Workers at Heights Safety and Health Initiative

Wally Reardon began climbing towers in 1992, until injuries forced an end to his climbing in 2002. Since then, he has kept close ties to the industry gaining trust and credibility. He has challenged the industry use of free-climbing (climbing towers while not connected to prevent falls), an illegal practice used to speed-up work, that has claimed many lives. He has interviewed those who have survived serious injury and surviving family members who lost loved ones.

In 2010, Reardon won one of the nation's highest occupational health and safety awards for grassroots activism.

Problem: In fast-growing tower industry, workers are still getting seriously hurt or dying from incidents that are both foreseeable and largely preventable. This occurs despite OSHA regulations regarding 100% tie-off and industry-touted safety claims about its trainings and crew conduct in the field.

The Work of the Initiative

  1. Identifying the dead and wounded: We keep up with worker fatalities via the news media, online sources industry publications, state government fatality data, OSHA reports.
  2. Connect with survivors directly: That includes both workers who survived incident and failures (equipment, compliance), workers who witnessed incident, or surviving family members.
  3. Listen to and learn from initial accounts: Not only facts about immediate causes, but the context and culture of the work; pressures on crews; looking into any possible structural concerns. We talk with investigators (OSHA and police), reporters, first responders, if possible, online research about the company, broadcast historians, or radio engineers and the FCC.
  4. Create occasions for the sharing of those accounts: Speak at gatherings where individuals or family members were directly affected by a fatality, or meet with people who actually witnessed a death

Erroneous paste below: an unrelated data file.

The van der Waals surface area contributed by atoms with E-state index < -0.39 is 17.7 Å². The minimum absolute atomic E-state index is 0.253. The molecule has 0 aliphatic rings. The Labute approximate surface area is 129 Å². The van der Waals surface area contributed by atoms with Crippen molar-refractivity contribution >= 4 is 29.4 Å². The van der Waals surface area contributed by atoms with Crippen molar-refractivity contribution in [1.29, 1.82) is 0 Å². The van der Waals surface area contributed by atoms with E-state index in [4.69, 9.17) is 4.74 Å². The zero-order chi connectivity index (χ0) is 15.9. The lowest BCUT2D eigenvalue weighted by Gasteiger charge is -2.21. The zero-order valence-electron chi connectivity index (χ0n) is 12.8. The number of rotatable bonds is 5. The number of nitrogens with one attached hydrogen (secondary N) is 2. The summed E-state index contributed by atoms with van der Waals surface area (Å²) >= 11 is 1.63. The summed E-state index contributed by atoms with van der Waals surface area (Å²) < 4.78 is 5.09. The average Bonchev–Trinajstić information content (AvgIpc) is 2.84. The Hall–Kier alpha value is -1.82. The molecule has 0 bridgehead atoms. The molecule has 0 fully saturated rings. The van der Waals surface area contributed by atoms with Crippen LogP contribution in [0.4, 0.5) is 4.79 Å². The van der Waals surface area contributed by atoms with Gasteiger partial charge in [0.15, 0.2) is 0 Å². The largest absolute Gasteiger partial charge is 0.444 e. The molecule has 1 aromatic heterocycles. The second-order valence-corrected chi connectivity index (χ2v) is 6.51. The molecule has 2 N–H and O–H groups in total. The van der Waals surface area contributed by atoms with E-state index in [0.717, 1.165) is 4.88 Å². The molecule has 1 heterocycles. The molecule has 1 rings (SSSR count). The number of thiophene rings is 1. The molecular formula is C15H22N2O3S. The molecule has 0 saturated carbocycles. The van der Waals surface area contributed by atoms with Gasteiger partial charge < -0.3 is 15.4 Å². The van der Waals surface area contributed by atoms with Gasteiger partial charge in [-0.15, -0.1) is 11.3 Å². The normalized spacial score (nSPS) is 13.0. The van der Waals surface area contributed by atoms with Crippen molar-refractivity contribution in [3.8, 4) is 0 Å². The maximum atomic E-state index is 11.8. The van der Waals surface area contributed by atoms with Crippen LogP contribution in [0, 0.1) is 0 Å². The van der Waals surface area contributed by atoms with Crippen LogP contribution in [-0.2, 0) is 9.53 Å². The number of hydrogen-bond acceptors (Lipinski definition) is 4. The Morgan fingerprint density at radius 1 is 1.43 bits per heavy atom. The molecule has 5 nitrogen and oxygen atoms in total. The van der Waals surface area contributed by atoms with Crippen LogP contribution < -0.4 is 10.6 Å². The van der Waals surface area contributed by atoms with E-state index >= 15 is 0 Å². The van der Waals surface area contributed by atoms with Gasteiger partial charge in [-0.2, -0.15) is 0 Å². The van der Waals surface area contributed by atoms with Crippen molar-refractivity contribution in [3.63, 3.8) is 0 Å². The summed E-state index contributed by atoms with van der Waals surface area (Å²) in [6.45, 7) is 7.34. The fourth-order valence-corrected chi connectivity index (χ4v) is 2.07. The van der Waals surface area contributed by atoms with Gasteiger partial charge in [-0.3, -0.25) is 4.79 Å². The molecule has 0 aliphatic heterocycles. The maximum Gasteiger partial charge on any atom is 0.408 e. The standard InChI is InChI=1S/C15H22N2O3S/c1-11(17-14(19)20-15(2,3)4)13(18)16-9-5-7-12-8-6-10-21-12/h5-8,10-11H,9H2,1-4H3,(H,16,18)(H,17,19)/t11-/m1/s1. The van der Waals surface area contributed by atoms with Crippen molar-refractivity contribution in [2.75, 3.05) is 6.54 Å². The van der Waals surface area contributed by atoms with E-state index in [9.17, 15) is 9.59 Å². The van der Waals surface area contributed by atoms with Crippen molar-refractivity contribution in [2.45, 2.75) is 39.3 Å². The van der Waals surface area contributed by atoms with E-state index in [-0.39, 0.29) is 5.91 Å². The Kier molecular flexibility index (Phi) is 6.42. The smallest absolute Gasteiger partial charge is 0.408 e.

5. Create a mechanism for the ongoing engagement of workers' perspectives on health and safety that are persistent and vigorous. Such a mechanism would also inform workers of their rights.
  6. Develop policy recommendations on safety standards to inform law makers, engineers, industry decision makers, statisticians, regulators, and workers themselves.
  7. Develop grassroots and worker advocate training to spot and document abuses, compliance failures, imminent dangers and pressure regulatory enforcement and the strengthening of standard.
  8. Engage workers in activity that helps to set a research agenda for safe equipment, structures, and processes. This would include workers themselves learning more about relevant health and safety standards in other countries, and comparing them to what exists in the U.S.

Wally Reardon, Project Coordinator
(315) 298-2312 or (315) 432-8899


Workshop on Tower Climber Safety and Injury Protection

The Federal Communications Commission and the Department of Labor's Occupational Safety and Health Administration hosted this workshop to explore issues surrounding tower climber safety, injury prevention, and fatalities involving work on communications towers. The workshop included panel discussions on factors contributing to the high rate of injuries and fatalities and best practices to ensure tower climber safety and prevention of injuries and fatalities.  

Wally Reardon featured at 31:10 min  

  View presentation